Abstract In hybrid perovskite solar cells (PSCs), the reaction of hydrogens (H) located in the amino group of the organic A-site cations with their neighboring halides plays a central role in degradation. Inspired by the retarded biological activities of cells in heavy water, we replaced the light H atom with its abundant, twice-as-heavy, nonradioactive isotope, deuterium (D) to hamper the motion of H. This D substitution retarded the formation kinetics of the detrimental H halides in Pb-based PSCs, as well as the H bond-mediated oxidation of Sn2+ in Sn–Pb-based narrow-bandgap PSCs, evidenced by accelerated stability studies. A computational study indicated that the zero point energy of D-based formamidinium (FA) is lower than that of pristine FA. In addition, the smaller increase in entropy in D-based FA than in pristine FA accounts for the increased formation free energy of the Sn2+ vacancies, which leads to the retarded oxidation kinetics of Sn2+. In this study, we show that substituting active H with D in organic cations is an effective way to enhance the stability of PSCs without sacrificing photovoltaic (PV) performance. This approach is also adaptable to other stabilizing methods. 
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  4. Free, publicly-accessible full text available October 2, 2024
  5. null (Ed.)
  6. This paper is concerned with two-person mean-field linear-quadratic non-zero sum stochastic differential games in an infinite horizon. Both open-loop and closed-loop Nash equilibria are introduced. The existence of an open-loop Nash equilibrium is characterized by the solvability of a system of mean-field forward-backward stochastic differential equations in an infinite horizon and the convexity of the cost functionals, and the closed-loop representation of an open-loop Nash equilibrium is given through the solution to a system of two coupled non-symmetric algebraic Riccati equations. The existence of a closed-loop Nash equilibrium is characterized by the solvability of a system of two coupled symmetric algebraic Riccati equations. Two-person mean-field linear-quadratic zero-sum stochastic differential games in an infinite horizon are also considered. Both the existence of open-loop and closed-loop saddle points are characterized by the solvability of a system of two coupled generalized algebraic Riccati equations with static stabilizing solutions. Mean-field linear-quadratic stochastic optimal control problems in an infinite horizon are discussed as well, for which it is proved that the open-loop solvability and closed-loop solvability are equivalent.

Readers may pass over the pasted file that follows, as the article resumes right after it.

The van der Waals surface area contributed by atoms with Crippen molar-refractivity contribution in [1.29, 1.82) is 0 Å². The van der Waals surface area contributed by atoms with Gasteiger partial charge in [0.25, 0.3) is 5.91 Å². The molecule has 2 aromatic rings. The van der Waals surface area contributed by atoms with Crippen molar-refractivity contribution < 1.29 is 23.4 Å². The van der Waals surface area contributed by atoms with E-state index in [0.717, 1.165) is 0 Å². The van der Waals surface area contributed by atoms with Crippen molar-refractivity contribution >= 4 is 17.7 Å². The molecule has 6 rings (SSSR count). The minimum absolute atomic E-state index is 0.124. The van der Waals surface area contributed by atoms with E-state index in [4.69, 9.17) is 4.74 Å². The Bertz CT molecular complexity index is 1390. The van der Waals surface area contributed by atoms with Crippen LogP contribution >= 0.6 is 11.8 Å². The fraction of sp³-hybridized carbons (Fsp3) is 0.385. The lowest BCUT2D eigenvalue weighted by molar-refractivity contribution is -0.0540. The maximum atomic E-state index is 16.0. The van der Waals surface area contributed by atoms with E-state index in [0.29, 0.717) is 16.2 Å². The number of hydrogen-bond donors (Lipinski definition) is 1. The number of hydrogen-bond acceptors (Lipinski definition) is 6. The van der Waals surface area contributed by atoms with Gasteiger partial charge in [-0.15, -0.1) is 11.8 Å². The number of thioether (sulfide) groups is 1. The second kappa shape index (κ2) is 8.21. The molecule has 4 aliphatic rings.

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  7. null (Ed.)